IT IS generally acknowledged that discrimination by D.C. cabdrivers comes in two flavors. Blacks, especially at night, too often find that hackers ignore their efforts to obtain a ride. Cabbies also refuse service, regardless of the color of the riders, when the destination is Southeast Washington. Which drivers practice such discrimination? If you assume that most are white, you're in for a surprise.

Last year, the Washington Lawyers Committee, Howard University and the law firm of Hogan and Hartson conducted a study of cabdriver bias in the District, using a variation of the court-approved method called "testing," in which similarly dressed whites and blacks were sent out to hail cabs. In 292 tests, blacks were seven times more likely to be refused service.

A related federal court lawsuit, filed against three city cab companies on behalf of the Southeast Vicariate Cluster church group, named eight drivers: Endale Eteffa, Haq N. Malik, Safdar Hussain, James Jones, Frew Tibubu, James Williams, Albert Williams and Sium Ghurmai. All were either black Americans, Middle Easterners or Africans.

But such discrimination is unacceptable, regardless of who practices it. Also, cabdrivers who refuse Southeast fares often claim that the area is too dangerous. But when all serious crimes against persons are considered, Wards 7 and 8 do not compare unfavorably with other parts of the city. In fact, a 1988 D.C. police study of some 500 homicides showed that the two census tracts in the city where the most murders occurred were located in Ward 1, in Northwest Washington.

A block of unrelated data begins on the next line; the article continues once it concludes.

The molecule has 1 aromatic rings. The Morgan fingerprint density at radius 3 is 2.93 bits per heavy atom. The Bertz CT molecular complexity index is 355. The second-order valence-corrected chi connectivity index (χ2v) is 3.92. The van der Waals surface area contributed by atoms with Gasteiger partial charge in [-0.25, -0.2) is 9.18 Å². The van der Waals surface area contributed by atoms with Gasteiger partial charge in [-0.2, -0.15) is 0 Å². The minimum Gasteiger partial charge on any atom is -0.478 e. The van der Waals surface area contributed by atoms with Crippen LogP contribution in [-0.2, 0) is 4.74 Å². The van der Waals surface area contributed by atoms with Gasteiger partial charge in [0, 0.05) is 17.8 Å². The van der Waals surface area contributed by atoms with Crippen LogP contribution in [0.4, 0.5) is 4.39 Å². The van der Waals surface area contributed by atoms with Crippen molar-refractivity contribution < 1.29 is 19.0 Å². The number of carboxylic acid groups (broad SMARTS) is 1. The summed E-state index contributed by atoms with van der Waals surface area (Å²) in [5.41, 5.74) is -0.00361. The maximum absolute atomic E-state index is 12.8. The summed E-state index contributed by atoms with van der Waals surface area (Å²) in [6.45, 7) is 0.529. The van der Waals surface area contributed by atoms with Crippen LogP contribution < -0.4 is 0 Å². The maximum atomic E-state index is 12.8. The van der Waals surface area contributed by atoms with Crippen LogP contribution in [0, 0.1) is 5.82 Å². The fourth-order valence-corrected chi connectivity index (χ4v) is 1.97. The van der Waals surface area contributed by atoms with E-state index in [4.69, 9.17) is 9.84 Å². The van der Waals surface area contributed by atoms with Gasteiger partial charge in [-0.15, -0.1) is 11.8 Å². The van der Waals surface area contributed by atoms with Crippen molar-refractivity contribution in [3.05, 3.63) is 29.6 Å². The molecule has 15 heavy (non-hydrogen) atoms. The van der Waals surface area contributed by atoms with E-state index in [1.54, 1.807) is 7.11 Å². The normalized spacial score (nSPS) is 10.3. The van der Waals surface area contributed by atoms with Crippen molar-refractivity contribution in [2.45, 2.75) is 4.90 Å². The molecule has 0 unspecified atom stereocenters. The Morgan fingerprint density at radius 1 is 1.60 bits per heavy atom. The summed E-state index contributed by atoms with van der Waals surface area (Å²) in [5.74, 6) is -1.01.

Fortunately, this week's court settlement provides a means to combat the problem. Among other things, the three cab companies -- Empire, D.C. National and American -- must now police the conduct of their drivers and investigate and keep a public record of all complaints. When service has been denied on the basis of race, the driver's insurance and license will be suspended for a week on the first offense, for 12 days on the second offense and a third offense results in permanent suspension.

The three companies have also agreed to petition the D.C. Taxicab Commission to require all Washington cab companies to do the same. Perhaps now, blacks and those who are trying to travel into Southeast will find hailing a cab a less discouraging experience.